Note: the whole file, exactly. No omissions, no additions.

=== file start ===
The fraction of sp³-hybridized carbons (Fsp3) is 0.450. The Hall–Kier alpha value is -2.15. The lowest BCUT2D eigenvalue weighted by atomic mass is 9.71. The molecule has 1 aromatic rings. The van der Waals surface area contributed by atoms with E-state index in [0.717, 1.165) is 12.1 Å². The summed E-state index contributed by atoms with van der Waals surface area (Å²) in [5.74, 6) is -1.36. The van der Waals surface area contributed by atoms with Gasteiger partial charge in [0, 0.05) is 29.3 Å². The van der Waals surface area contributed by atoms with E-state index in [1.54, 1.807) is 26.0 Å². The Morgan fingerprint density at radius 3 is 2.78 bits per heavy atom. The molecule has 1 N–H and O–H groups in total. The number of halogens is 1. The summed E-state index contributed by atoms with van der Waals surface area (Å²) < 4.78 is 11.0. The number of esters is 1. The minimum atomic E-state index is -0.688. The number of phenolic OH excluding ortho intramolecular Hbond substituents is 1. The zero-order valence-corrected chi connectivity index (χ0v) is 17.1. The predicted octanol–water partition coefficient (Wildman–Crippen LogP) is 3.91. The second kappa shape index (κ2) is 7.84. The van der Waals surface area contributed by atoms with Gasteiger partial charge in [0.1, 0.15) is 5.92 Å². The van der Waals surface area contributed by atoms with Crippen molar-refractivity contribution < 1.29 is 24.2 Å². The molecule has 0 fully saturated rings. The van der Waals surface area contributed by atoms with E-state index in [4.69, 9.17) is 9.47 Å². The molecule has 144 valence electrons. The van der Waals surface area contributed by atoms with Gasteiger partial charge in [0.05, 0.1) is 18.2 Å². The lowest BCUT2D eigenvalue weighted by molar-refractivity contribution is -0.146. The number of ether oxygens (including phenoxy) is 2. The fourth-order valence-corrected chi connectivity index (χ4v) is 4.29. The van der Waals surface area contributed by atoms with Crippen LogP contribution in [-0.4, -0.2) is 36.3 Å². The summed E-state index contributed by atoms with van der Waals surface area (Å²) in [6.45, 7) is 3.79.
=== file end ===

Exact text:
The fraction of sp³-hybridized carbons (Fsp3) is 0.450. The Hall–Kier alpha value is -2.15. The lowest BCUT2D eigenvalue weighted by atomic mass is 9.71. The molecule has 1 aromatic rings. The van der Waals surface area contributed by atoms with E-state index in [0.717, 1.165) is 12.1 Å². The summed E-state index contributed by atoms with van der Waals surface area (Å²) in [5.74, 6) is -1.36. The van der Waals surface area contributed by atoms with Gasteiger partial charge in [0, 0.05) is 29.3 Å². The van der Waals surface area contributed by atoms with E-state index in [1.54, 1.807) is 26.0 Å². The Morgan fingerprint density at radius 3 is 2.78 bits per heavy atom. The molecule has 1 N–H and O–H groups in total. The number of halogens is 1. The summed E-state index contributed by atoms with van der Waals surface area (Å²) < 4.78 is 11.0. The number of esters is 1. The minimum atomic E-state index is -0.688. The number of phenolic OH excluding ortho intramolecular Hbond substituents is 1. The zero-order valence-corrected chi connectivity index (χ0v) is 17.1. The predicted octanol–water partition coefficient (Wildman–Crippen LogP) is 3.91. The second kappa shape index (κ2) is 7.84. The van der Waals surface area contributed by atoms with Gasteiger partial charge in [0.1, 0.15) is 5.92 Å². The van der Waals surface area contributed by atoms with Crippen molar-refractivity contribution < 1.29 is 24.2 Å². The molecule has 0 fully saturated rings. The van der Waals surface area contributed by atoms with E-state index in [4.69, 9.17) is 9.47 Å². The molecule has 144 valence electrons. The van der Waals surface area contributed by atoms with Gasteiger partial charge in [0.05, 0.1) is 18.2 Å². The lowest BCUT2D eigenvalue weighted by molar-refractivity contribution is -0.146. The number of ether oxygens (including phenoxy) is 2. The fourth-order valence-corrected chi connectivity index (χ4v) is 4.29. The van der Waals surface area contributed by atoms with Crippen LogP contribution in [-0.4, -0.2) is 36.3 Å². The summed E-state index contributed by atoms with van der Waals surface area (Å²) in [6.45, 7) is 3.79.